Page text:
605139

YSI 485 Soft-Sided Carrying Case

YSI 485 Soft-Sided Carrying Case

Description

Soft-sided carrying case to fit any of the EcoSense handheld instruments pH100, DO200, EC300.

Features

  • Velcro strap to hold the handheld in place
  • Sturdy nylon handles and shoulder strap provide easy carrying options
  • A mesh compartment holds the instruction manual or other papers as needed
List Price
$32.00
Your Price
$30.40
Usually ships in 3-5 days

Shipping Information
Return Policy
Why Buy From Fondriest?

Details

A great option for the pH100, DO200, or EC300, the 485 carrying case is a soft-sided, zippered case perfectly sized to fit any of the EcoSense handheld instruments along with cables.

There is a Velcro strap to hold the handheld in place and keep it from moving around. An open area allows for cables, membrane kits, or miscellaneous. Elastic compartments will allow for containers to be filled with calibration solutions and kept in the case. A mesh compartment is designed to hold the instruction manual or other papers as needed. Sturdy nylon handles and shoulder strap provide easy carrying options.
Image Part # Product Description Price Stock Order
YSI 485 Soft-Sided Carrying Case 605139 485 carrying case, soft-sided, zippered case for use with the pH100, DO200, & EC300
$30.40
Usually ships in 3-5 days

Related Products

In The News

An Unassuming Aquatic Weed Could Be the Answer to Contaminant Removal

The most elegant solutions to even the most knotty problems are often those devised by nature. An interdisciplinary team of researchers from the Upper Big Sioux River Watershed Project (UBS) and South Dakota State University (SDSU) have been developing one of nature's solutions into a workable remover of contaminants such as nitrates, nitrites, phosphorus, and even heavy metals from slow-moving waters such as lakes and ponds: a small, unassuming aquatic plant called duckweed. Roger Foote, project coordinator of UBS, describes how the team decided to explore what duckweed might be capable of after his efforts to use algae to remove phosphorus from water were thwarted unexpectedly.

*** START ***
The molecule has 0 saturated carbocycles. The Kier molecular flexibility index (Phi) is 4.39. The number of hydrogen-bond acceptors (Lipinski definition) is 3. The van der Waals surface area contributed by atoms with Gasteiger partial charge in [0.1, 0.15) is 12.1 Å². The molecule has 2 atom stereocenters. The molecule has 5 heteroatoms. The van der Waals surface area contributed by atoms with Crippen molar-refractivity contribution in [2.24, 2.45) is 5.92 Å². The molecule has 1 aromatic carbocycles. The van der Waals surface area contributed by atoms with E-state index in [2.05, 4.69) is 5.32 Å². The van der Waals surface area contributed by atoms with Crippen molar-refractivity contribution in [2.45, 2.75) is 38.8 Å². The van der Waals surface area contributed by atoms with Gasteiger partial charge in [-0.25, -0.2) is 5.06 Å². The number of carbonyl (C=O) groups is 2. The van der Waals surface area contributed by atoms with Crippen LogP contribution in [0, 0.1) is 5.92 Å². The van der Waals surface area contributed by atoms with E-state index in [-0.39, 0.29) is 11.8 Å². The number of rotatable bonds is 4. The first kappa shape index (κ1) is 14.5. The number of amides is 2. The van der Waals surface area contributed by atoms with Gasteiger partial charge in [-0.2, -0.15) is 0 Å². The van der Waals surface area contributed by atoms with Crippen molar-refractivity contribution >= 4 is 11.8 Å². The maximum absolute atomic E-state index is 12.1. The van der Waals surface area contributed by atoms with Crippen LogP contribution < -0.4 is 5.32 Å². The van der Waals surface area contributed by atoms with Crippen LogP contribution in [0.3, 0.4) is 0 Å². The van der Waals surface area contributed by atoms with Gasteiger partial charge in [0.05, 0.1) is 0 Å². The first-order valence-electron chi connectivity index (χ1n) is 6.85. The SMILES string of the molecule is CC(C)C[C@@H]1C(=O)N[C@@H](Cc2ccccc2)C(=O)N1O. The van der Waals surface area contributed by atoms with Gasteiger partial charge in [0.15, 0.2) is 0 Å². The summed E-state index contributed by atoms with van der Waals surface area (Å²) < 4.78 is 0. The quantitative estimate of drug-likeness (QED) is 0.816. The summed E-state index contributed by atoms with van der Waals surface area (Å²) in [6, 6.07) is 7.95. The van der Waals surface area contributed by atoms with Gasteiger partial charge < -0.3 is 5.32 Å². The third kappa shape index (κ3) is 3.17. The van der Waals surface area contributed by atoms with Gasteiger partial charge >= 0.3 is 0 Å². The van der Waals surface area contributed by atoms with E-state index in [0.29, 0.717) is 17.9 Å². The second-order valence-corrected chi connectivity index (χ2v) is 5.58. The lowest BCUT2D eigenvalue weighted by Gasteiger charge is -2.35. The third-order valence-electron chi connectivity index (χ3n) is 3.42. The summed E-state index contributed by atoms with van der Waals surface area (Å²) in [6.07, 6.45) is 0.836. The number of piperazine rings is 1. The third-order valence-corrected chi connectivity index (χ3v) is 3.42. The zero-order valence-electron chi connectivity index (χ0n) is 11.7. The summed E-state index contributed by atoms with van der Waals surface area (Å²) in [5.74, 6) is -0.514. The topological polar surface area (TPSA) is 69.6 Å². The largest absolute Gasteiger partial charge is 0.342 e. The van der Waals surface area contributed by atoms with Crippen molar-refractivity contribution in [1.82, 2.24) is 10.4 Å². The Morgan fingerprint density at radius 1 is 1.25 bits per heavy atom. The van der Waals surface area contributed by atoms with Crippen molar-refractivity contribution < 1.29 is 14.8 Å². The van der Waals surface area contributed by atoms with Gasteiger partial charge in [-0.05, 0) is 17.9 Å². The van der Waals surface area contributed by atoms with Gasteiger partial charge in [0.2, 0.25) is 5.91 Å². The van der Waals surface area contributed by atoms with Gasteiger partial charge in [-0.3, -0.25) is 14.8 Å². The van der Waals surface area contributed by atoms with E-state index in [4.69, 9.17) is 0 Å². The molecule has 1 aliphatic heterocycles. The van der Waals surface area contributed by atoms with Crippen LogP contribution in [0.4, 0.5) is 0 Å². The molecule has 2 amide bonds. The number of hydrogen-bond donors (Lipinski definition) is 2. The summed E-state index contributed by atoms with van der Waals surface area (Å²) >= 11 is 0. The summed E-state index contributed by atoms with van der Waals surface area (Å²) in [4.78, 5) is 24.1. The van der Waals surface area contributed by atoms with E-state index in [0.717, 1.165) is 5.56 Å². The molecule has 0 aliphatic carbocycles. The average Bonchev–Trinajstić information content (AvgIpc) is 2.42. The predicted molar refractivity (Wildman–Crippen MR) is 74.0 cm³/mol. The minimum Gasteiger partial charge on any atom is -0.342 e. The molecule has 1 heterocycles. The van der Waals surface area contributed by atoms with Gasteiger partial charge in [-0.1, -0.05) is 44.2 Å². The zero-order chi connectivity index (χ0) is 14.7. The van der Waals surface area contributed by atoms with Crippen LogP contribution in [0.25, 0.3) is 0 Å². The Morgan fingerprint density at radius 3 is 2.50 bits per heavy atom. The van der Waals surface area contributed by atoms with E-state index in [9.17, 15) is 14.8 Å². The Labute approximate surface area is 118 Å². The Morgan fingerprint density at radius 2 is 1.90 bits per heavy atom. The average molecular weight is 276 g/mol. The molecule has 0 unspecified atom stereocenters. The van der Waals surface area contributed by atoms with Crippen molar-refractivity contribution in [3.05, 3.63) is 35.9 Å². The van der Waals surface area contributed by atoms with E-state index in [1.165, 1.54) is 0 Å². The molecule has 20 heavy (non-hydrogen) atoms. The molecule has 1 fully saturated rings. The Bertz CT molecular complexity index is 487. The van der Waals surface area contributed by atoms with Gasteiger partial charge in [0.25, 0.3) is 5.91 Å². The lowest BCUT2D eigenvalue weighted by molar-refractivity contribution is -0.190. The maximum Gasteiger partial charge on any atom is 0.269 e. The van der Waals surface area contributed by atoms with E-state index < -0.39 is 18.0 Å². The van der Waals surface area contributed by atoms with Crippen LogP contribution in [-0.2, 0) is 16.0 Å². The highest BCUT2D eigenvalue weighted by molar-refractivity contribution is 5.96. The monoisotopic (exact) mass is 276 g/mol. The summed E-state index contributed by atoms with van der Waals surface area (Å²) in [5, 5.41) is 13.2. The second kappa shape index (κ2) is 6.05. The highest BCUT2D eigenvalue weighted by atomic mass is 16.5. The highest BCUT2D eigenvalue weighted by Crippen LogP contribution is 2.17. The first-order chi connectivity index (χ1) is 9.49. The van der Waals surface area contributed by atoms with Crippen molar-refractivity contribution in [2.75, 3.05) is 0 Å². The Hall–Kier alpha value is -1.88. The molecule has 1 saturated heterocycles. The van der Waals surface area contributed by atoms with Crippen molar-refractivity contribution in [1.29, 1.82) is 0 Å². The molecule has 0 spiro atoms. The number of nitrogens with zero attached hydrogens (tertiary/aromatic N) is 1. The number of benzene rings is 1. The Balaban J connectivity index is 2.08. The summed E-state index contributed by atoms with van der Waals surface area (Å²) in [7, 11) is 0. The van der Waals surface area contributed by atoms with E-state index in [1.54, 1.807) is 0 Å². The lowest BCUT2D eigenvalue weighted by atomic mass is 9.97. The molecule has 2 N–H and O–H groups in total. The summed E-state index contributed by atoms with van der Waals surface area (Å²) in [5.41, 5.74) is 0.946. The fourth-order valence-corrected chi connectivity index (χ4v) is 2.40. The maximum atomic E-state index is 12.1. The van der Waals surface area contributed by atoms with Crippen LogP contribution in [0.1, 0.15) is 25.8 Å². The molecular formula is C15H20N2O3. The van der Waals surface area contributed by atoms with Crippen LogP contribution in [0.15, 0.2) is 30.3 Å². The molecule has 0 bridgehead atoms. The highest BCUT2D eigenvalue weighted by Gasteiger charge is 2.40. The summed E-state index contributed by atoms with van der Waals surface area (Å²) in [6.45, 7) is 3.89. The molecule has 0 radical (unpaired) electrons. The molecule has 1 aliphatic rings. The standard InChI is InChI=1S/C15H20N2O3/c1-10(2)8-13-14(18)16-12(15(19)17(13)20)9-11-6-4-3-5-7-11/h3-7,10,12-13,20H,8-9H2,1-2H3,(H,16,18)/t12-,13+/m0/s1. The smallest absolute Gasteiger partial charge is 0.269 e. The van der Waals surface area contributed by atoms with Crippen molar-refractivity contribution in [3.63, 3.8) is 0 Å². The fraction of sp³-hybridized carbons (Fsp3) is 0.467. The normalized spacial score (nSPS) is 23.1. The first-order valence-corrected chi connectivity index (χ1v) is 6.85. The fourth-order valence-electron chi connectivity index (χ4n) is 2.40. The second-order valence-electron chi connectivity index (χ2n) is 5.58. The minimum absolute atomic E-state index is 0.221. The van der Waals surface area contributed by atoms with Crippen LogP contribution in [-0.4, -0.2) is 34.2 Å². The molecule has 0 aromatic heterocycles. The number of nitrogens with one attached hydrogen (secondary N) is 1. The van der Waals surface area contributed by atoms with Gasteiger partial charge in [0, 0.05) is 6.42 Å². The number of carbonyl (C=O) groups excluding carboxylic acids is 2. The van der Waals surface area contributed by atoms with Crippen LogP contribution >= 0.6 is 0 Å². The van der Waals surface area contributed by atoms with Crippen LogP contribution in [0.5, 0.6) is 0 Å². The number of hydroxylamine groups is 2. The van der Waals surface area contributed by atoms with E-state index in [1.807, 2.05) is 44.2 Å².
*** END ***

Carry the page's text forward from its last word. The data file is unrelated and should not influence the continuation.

Read More

White River Monitoring Backs Work to Boost River’s Civic Profile

The White River looms large in Indianapolis, with some stretches spanning more than 500 feet wide where it runs through downtown. But the river has historically received more sewage than respect. But, like many urban rivers, the White River is in the midst of a slow recovery from decades of neglect and abuse. Between a massive $2 billion sewer improvement project to new funding for programs to educate people about the river and get them on the water, the recovery could hasten as momentum builds behind the idea that a healthy, accessible White River would enrich the city and its citizens. Behind that work, a growing number of water quality monitoring programs will help track improvements on the river and catch any emerging pollution concerns.

Read More

Baking in the Sun: How Groundwater Recharge is Likely to Change as the Climate Does

Much of the American west depends upon groundwater for its survival. Originally the region was sustainably settled and farmed by Native American tribes. Eventually, new settlers without those abilities came west and resettled in a sort of patchwork; newcomers chose to stay near springs and other places where exploitable groundwater was close to the surface. In time, technologies developed enough for deeper wells to be drilled and groundwater to be pumped. This made the high level of development that is now present in places like Los Angeles and Phoenix possible. However, it proceeded without any detailed understanding of the groundwater recharge process in the area.

Read More